A grad student's guide to free food at MIT

SPRING 2017
Chemistry
Is there going to be food? If the answer is yes, I’m there. On my lab group’s Slack messaging channel, the description below my name is always where the food’s @. As a student at MIT, you begin to notice that nearly all events provide free food. The usual choices are bagels and pastries for...

Making Whoopie (Pies)

Baking as a stress relief from the rigor of MIT academics

SPRING 2017
Microbiology
When you think of things a graduate student might do to relieve stress, baking and assembling 90 whoopie pies probably doesn't make the cut. Here’s the scene: every surface of my apartment is covered in misshapen disks of chocolate cake. I plop fluffy whipped cream onto the disks and sandwich them...

Defining a Real Sloanie

A guide for first-year Sloan students

SPRING 2017
Sloan School of Management
I still remember when I was about 5 years old, it was my first day at kindergarten and I was scared to meet so many new kids. But I recall it being less scary for me than for most of them because I knew how to tie my shoes. Spending my first few weeks helping others learn how to tie their shoes was...

Rebooting Your PhD

Switching labs partway through your graduate studies

SPRING 2017
Biology
In July of 2013, I was abruptly told to leave lab. No warning, no chance to explain myself. The fact is, a sizable fraction of students do end up changing labs. Sometimes the cause is relatively benign — a professor gets a job offer elsewhere, or you realize you don’t like working with mice after...

Visiting Olde Boston

The best tourist attractions in the Boston area

SPRING 2017
Electrical Engineering and Computer Science
My dear family and friends, I am so delighted to learn of your intention to visit! It would be wonderful to see you again and show you around this beautiful city that I’ve come to call home. Although I’ve lived here for a few years, it often takes the special occasion of visitors to create a...

Ladies Lunch

How I helped form a group by and for female scientists

SPRING 2017
Biology
First-year students in the biology department take classes and do rotations. Since we don't join a lab until the end of the academic year, we have a designated room — “The Pit” — where we have access to books, computers, printers, lockers, and a relaxing lounge area. During my first year in...

East Asian Food Odyssey

Places to visit for quality East Asian food in the MIT area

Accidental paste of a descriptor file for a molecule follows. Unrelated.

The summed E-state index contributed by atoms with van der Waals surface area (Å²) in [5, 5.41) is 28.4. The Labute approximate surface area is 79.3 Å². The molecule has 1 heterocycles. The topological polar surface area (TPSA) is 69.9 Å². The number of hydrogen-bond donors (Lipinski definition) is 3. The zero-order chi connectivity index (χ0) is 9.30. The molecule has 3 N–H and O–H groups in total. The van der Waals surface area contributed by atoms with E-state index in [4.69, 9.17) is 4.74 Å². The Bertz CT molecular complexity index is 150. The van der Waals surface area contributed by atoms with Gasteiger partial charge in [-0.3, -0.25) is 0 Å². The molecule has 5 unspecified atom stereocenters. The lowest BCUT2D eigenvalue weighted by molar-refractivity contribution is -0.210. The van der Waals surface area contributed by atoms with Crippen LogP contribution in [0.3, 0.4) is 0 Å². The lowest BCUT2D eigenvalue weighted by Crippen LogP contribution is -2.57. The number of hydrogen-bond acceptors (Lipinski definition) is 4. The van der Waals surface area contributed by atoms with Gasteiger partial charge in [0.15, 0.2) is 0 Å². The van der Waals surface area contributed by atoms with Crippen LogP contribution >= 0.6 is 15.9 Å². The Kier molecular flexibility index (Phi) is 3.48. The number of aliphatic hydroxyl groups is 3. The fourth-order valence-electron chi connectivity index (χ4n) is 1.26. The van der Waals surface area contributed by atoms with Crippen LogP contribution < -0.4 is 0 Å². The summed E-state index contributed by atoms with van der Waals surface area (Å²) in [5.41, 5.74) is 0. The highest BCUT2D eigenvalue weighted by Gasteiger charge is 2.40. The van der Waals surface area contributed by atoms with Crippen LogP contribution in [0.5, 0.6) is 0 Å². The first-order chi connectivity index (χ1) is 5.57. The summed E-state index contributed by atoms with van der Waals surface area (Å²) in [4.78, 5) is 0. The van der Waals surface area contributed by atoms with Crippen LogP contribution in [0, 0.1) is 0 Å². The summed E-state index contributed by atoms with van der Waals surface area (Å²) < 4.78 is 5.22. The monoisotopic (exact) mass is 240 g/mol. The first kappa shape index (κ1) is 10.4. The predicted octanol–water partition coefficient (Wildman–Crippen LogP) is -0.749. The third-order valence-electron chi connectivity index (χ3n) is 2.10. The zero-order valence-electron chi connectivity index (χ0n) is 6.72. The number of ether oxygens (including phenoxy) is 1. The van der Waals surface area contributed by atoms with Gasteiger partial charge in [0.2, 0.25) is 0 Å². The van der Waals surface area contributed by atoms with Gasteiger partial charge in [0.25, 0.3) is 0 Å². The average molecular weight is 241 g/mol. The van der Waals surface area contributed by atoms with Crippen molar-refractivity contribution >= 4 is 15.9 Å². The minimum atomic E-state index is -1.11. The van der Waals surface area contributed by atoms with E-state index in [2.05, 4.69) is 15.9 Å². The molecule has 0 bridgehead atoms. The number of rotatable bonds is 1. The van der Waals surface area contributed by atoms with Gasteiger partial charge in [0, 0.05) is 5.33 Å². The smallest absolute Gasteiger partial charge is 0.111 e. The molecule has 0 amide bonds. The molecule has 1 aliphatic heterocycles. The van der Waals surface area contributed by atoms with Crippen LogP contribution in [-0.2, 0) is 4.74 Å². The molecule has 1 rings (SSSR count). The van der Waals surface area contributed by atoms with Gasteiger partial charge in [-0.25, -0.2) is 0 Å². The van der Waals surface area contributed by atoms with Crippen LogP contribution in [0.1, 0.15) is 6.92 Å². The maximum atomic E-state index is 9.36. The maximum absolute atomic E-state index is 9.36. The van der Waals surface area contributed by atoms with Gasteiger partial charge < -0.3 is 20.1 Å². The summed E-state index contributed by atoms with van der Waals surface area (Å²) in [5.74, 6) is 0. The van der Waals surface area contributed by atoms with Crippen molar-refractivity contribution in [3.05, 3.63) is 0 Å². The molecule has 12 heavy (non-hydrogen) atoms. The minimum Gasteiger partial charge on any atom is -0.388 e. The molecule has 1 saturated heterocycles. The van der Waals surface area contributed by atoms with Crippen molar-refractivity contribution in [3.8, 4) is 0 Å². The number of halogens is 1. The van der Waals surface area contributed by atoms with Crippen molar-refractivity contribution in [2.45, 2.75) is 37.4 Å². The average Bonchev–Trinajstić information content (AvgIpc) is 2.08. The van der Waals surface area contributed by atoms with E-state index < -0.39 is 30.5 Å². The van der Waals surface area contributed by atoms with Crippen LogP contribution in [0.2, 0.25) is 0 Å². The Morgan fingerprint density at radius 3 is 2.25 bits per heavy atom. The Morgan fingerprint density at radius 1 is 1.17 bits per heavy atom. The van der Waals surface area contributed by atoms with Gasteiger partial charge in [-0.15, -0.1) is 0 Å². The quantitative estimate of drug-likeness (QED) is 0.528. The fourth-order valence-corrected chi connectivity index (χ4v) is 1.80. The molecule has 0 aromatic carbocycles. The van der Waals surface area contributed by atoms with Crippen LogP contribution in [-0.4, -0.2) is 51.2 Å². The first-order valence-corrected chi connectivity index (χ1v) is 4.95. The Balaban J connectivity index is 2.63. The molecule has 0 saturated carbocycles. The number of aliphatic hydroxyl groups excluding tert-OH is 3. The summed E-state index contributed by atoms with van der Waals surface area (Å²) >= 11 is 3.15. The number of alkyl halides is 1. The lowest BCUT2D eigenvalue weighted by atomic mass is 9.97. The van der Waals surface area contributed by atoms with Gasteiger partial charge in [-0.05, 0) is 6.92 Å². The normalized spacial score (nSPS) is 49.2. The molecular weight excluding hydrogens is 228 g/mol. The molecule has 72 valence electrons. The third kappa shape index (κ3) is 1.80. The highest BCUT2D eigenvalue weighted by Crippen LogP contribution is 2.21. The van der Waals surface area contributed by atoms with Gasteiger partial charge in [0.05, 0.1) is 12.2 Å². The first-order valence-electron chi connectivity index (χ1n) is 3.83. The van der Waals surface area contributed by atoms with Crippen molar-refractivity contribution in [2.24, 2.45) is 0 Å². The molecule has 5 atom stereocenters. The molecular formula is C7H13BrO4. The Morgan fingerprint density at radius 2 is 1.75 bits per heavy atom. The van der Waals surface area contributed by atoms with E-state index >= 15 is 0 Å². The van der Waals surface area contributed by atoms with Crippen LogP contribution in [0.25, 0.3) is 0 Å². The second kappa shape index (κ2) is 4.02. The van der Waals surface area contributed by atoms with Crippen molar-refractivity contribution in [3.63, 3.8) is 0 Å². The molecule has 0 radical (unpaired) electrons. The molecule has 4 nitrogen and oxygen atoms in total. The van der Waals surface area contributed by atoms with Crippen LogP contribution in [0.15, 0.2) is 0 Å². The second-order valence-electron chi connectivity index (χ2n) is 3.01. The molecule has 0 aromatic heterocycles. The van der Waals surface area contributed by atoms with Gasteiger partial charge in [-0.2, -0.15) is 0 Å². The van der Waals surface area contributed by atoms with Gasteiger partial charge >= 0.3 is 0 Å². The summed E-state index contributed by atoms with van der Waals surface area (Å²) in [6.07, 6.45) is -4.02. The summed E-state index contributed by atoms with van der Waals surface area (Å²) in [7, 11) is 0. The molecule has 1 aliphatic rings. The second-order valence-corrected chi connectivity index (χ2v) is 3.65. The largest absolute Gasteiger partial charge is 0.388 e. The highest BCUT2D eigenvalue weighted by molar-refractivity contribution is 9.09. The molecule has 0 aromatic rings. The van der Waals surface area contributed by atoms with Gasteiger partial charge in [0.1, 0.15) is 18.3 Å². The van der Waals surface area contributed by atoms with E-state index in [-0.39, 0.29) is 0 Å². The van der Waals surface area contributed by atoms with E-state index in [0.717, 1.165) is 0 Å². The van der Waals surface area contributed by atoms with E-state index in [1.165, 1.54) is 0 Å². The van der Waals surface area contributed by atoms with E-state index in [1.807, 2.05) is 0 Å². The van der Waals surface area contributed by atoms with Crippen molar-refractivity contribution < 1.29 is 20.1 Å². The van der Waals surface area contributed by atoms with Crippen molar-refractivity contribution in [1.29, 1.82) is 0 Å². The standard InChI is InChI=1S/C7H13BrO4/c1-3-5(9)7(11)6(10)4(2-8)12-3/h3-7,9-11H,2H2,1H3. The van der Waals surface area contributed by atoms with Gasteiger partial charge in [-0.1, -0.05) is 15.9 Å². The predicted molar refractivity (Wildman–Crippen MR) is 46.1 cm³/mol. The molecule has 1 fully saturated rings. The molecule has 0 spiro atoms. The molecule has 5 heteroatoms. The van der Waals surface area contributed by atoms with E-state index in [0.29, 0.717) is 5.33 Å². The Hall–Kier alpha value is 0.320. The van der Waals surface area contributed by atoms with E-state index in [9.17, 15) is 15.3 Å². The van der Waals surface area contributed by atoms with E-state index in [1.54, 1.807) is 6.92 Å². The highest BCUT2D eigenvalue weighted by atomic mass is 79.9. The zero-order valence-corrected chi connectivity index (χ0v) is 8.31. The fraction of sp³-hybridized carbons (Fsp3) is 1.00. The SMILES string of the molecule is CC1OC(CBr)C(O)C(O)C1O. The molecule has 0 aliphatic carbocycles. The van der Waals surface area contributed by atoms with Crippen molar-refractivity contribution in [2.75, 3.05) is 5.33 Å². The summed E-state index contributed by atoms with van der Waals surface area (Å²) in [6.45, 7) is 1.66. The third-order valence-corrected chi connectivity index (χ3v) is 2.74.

SPRING 2017
Electrical Engineering and Computer Science
The saying, “a way to a man's heart is through his stomach," rings true to me. I inherited the joy I get from food and the importance I put on it from my late grandfather. On family trips he would pick out amazing restaurants that brought back memories of when he was young, and where the food was...

Glowing Green Goo

Why we think all radioactive materials glow

SPRING 2017
Nuclear Science and Engineering
What is the first thing you think of when you hear the word “radioactive”? For many people, this word conjures up images of ominously glowing material. In the opening credits to The Simpsons, a running gag is Homer's mishandling of a glowing green bar of radioactive material. As someone who works...

Handmade Research

How building and repairing equipment with my hands has made me a better scientist

SPRING 2017
Nuclear Science and Engineering
When I first took my parents to my lab, my father was appalled. “This place is worse than my shop.” To truly understand this insult, consider that my father is a farmer who works in a 40-year-old shop with concrete floors and metal walls. Seed is sometimes stored in the back, the machining...

Modern Love & Job Hunting

The similarities between online dating and building a career

SPRING 2017
Technology and Policy Program
This email isn’t quite right. I think I just need to read through it one last time and tweak that description of myself at the end. Is he going to be interested in talking to me? Is this a truthful description of who I am and what I’m looking for? Ok, I just want to read through his profile one...

Graduate Women Explore a Path to Professorship

May 10, 2017
Media Arts and Sciences
Every November, I join a planning team of graduate students, postdocs, and the Office of the Dean for Graduate Education to offer a two-day workshop called Path of Professorship (PoP) for MIT’s graduate and postdoctoral women considering careers in academia... Read more at the Slice of MIT.